By Dan Moffett
In their federal racketeering lawsuit against Martin O’Boyle and Christopher O’Hare, attorneys for the town of Gulf Stream allege the two men have conspired to use the state’s public records laws as weapons to extort legal fees from hundreds of municipalities and contractors across the state.
Beyond Gulf Stream, the RICO complaint cites similar records assaults by O’Boyle in places far removed from South Florida, one of them in another small, affluent seaside community more than a thousand miles way.
In 2007, during a dispute with the borough of Longport in his native New Jersey, O’Boyle filed so many demands for public records that “the clerk went to the emergency room because of the stress she attributed to the flood of (Open Public Records Act) requests,” the suit says.
Gulf Stream officials know all about that kind of stress. Town Clerk Rita Taylor says she has been working seven days a week for the last two years to keep up with workload generated by O’Boyle and O’Hare.
Town Manager William Thrasher says these days he devotes virtually all his time to lawsuits and records requests. “There’s no end in sight. My job description has been altered forever,” Thrasher said. “When you look back, you get discouraged.”
The 49-page class-action civil suit claims that “the Town of Gulf Stream has become the epicenter of the RICO Enterprises’ scheme” and has fielded about 2,000 public records requests since 2013 from the two residents.
RICO is an acronym for Racketeer Influenced and Corrupt Organizations Act.
O’Boyle and O’Hare, separately and together, have sued the town dozens of times in the state and federal courts over grievances involving building codes, campaign signage and assorted constitutional rights, to name a few.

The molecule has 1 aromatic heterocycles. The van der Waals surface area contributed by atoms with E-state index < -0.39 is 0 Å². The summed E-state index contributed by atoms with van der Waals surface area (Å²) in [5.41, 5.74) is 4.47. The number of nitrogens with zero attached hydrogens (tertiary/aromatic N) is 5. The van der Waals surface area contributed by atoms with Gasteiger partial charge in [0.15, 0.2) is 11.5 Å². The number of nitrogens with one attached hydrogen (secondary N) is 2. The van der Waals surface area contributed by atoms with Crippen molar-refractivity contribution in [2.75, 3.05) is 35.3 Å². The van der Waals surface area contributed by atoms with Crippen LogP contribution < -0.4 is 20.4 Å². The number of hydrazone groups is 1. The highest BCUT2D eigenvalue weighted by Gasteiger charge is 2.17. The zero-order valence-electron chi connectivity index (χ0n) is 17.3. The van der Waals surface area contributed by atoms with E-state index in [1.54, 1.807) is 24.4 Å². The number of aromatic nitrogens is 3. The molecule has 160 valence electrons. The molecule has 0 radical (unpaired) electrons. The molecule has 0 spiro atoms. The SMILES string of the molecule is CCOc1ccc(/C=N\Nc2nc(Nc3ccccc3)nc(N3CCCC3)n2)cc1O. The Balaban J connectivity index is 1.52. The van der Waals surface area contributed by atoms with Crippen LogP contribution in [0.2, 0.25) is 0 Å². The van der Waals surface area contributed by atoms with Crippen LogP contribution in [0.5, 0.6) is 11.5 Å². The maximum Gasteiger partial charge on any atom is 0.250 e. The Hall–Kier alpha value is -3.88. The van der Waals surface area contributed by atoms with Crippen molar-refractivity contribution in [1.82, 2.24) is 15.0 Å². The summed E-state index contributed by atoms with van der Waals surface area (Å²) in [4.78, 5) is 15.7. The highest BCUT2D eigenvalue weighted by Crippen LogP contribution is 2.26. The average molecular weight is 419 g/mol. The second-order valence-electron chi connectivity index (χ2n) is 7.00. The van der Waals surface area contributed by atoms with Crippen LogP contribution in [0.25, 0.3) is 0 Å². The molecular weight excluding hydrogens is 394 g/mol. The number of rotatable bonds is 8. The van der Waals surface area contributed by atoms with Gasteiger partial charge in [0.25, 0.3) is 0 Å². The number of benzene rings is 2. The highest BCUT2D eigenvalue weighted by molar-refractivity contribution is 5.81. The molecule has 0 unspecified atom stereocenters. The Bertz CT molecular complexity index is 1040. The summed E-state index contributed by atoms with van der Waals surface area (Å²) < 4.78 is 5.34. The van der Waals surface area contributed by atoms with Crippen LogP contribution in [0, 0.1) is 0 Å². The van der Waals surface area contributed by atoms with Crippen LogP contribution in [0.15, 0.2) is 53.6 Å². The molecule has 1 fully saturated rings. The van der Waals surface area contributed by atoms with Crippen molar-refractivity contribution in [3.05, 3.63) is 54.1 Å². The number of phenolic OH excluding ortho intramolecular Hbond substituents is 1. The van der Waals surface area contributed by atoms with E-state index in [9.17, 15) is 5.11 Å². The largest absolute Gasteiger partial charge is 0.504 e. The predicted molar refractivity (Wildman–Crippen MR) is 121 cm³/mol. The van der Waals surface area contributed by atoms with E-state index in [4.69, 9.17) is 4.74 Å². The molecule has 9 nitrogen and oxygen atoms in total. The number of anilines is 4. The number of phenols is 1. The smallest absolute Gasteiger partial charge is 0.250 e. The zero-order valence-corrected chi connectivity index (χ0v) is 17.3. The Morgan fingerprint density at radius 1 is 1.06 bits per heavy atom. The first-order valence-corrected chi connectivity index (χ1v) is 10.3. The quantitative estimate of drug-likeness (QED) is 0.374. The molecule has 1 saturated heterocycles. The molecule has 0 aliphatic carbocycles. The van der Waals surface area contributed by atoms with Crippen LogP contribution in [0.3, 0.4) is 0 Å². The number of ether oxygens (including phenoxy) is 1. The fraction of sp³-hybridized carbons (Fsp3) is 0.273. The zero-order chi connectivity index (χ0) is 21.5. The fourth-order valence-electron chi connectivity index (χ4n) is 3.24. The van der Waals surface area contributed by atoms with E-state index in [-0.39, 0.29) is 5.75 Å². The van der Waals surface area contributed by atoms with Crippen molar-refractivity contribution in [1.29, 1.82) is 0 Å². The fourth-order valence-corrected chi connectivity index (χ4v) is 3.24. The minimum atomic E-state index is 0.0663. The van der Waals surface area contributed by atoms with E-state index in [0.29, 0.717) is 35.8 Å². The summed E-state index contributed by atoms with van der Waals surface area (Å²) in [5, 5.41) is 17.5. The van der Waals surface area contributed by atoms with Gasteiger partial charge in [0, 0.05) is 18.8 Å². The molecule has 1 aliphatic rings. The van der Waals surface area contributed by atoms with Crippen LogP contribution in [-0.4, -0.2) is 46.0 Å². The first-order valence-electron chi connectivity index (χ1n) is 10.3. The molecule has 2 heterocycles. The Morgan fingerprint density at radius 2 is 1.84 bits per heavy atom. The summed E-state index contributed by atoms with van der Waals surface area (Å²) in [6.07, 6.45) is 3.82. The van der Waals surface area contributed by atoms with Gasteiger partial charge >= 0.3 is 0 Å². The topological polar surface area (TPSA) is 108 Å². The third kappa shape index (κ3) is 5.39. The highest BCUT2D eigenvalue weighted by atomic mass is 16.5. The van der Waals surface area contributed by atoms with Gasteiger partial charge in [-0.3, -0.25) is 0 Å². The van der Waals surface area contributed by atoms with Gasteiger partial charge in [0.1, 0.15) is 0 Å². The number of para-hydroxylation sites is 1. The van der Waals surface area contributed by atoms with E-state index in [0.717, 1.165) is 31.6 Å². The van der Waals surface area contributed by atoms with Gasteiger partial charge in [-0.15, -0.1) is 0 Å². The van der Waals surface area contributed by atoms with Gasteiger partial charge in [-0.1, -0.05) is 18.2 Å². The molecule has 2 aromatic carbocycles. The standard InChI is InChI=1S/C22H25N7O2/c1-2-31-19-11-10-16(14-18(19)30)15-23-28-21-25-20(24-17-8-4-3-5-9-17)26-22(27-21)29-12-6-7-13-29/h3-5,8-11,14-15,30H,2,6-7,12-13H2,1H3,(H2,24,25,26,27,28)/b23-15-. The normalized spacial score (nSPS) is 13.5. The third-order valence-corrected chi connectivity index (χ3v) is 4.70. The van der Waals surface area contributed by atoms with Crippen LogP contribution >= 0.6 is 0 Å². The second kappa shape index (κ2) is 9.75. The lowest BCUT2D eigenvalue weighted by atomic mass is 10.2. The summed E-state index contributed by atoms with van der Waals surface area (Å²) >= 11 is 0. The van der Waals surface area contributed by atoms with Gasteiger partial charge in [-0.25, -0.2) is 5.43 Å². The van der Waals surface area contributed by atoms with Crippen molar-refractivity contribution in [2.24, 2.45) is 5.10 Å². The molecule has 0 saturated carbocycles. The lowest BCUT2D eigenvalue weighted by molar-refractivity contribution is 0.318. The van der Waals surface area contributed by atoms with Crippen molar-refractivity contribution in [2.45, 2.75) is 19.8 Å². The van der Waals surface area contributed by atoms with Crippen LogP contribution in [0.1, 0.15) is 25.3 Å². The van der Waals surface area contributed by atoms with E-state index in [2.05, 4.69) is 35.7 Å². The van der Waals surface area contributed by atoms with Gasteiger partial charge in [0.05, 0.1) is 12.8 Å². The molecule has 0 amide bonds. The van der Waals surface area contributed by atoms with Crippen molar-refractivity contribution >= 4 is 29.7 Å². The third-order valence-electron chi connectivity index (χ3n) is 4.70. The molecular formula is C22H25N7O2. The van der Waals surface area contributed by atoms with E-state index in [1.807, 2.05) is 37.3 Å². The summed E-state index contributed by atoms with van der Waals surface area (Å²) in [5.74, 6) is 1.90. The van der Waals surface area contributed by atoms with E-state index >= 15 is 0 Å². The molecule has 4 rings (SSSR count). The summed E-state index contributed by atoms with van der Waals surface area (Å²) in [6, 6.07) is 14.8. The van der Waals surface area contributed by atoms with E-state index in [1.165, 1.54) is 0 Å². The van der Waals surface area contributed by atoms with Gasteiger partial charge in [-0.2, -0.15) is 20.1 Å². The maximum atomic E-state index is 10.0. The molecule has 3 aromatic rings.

Thrasher says the town has spent more than $1 million to satisfy records requests and pay lawyers since hostilities with the two men began.
West Palm Beach attorney Gerald Richman, who filed the suit on Gulf Stream’s behalf, accuses the two men of engaging in predatory “scorched-earth” tactics intended to intimidate and collect settlements. “It’s extortion, plain and simple,” he said.
Jonathan O’Boyle, O’Boyle’s son and a key co-defendant in the RICO complaint, believes the town’s lawsuit will have a lasting detrimental effect on open government.
“It is absolutely ludicrous,” he said. “This filing is the boogeyman that will be used to chill citizens from seeking public records for years to come.”
The town’s attorneys allege that Jonathan O’Boyle, who is licensed to practice law in Pennsylvania but not Florida, violated the Florida Bar’s requirements when he ran The O’Boyle Law Firm in Deerfield Beach and supervised hundreds of public records suits for the firm’s nonprofit client, Citizens Awareness Foundation Inc.
Another central figure in the town’s case is Joel Chandler, who worked for Martin O’Boyle last year as executive director of Citizens Awareness. Chandler had a falling out with O’Boyle after a few months and has been publicly critical of the O’Boyles and CAFI as a money-making scheme that had nothing to do with legitimate use of public records. Chandler was not named as a defendant in the suit and is expected to testify on behalf of the town.
In an interview with The Coastal Star, Chandler said his relationship with the O’Boyles broke down after he was ordered to fulfill a weekly quota of 25 public records suits.
Chandler said he joined the O’Boyles to promote open government, not to take part in a “money-making scheme” that may have damaged the cause of transparency instead.
“The money was in the sheer volume of the cases,” Chandler said. “It all adds up to millions in legal fees.”
The RICO action claims that lawyers from the O’Boyle firm filed boilerplate public records suits against municipalities or contractors doing business with municipalities, then pressed for settlements. Fernandina Beach paid $5,000 to settle one of the CAFI suits, according to court documents, Miami Lakes paid $2,000 and Cutler Bay $2,250.
Besides CAFI, Gulf Stream’s attorneys say Martin O’Boyle used his Commerce Group corporation in Deerfield Beach to launch other sham public records organizations, such as Stopdirtygovernment LLC, Our Public Records, Public Awareness Institute, Inc.